Originally Published: 28 OCT 23 14:02 ET Updated: 28 OCT 23 18:42 ET By Chris Isidore, CNN
New York (CNN) — The United Auto Workers union has reached a tentative agreement with Stellantis, which makes vehicles under the Dodge, Ram, Chrysler and Jeep brands, the UAW announced Saturday evening.
“On Day 44 of our Stand Up Strike, I am honored to announce that our union is again victorious. Once again we’ve achieved just weeks ago what we were told was impossible, “UAW president Shawn Fain said in a video posted to X, formerly known as Twitter.
Although union negotiators and the automaker have a deal, it still needs to be presented to and signed off by union leadership before it is announced. The UAW National Stellantis Council will vote on whether or not to send the tentative agreement to the broader membership on November 2nd, Fain said.
The tentative agreement with Stellantis on Saturday follows a similar deal reached with Ford on Wednesday. The Ford deal still needs to be ratified by rank-and-file members at Ford before it can go into effect, just as the Stellantis deal will need the approval of membership as well.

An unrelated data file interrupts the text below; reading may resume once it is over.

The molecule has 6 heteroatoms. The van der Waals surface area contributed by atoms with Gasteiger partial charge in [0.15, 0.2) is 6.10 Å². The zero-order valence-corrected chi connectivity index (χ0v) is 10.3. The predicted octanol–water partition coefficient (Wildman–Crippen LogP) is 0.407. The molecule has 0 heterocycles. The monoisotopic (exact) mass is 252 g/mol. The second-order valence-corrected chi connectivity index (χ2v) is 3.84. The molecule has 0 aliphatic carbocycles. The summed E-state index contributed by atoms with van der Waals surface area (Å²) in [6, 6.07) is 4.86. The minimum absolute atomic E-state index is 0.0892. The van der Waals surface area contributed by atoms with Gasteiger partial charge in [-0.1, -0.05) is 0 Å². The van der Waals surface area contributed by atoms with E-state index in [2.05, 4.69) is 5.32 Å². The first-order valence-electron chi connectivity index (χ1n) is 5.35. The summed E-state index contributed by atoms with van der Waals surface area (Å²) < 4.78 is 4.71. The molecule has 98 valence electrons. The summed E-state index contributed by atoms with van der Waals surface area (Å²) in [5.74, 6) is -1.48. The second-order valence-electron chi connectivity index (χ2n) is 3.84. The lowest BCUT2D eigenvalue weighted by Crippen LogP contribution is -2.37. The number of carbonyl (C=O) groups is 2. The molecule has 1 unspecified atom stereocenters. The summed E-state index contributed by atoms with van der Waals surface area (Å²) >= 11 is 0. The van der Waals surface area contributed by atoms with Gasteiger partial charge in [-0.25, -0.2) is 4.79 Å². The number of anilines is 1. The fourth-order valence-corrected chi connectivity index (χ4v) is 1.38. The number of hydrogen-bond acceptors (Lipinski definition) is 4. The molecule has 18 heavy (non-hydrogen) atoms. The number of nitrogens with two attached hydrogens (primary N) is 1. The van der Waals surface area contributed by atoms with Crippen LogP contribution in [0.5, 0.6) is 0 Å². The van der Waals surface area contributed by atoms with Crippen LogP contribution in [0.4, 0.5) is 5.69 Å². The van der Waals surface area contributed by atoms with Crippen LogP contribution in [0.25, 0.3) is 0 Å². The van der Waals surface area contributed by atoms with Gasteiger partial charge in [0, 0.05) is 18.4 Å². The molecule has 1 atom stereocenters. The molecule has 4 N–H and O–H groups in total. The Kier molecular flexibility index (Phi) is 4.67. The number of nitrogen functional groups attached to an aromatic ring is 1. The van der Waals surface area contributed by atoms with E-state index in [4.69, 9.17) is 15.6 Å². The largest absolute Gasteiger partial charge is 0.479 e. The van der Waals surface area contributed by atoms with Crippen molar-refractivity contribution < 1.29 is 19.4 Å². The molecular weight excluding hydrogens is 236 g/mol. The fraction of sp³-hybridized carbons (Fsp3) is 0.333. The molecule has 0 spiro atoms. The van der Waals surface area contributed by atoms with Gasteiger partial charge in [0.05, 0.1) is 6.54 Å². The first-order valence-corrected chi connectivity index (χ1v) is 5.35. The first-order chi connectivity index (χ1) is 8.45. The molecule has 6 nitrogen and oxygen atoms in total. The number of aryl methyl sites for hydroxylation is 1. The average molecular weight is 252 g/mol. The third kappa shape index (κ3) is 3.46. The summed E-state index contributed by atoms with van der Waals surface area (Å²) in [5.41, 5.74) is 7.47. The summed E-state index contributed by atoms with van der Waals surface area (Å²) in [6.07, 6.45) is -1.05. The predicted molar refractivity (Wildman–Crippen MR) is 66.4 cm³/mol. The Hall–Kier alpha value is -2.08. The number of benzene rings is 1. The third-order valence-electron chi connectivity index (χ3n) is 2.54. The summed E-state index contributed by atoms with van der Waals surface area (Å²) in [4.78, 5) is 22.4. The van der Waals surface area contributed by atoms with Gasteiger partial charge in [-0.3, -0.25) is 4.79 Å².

The terms of the agreement with Stellantis are not yet known. But it is expected to be roughly along the same lines as the Ford deal, which would mean an immediate minimum 11% raise for all 43,000 of the UAW members at Stellantis, and additional pay increases that would bring total raises to 25% during the four-and-half year life of the contract. It is also expected to include a cost-of-living adjustment (COLA) to wages to protect members against rising prices.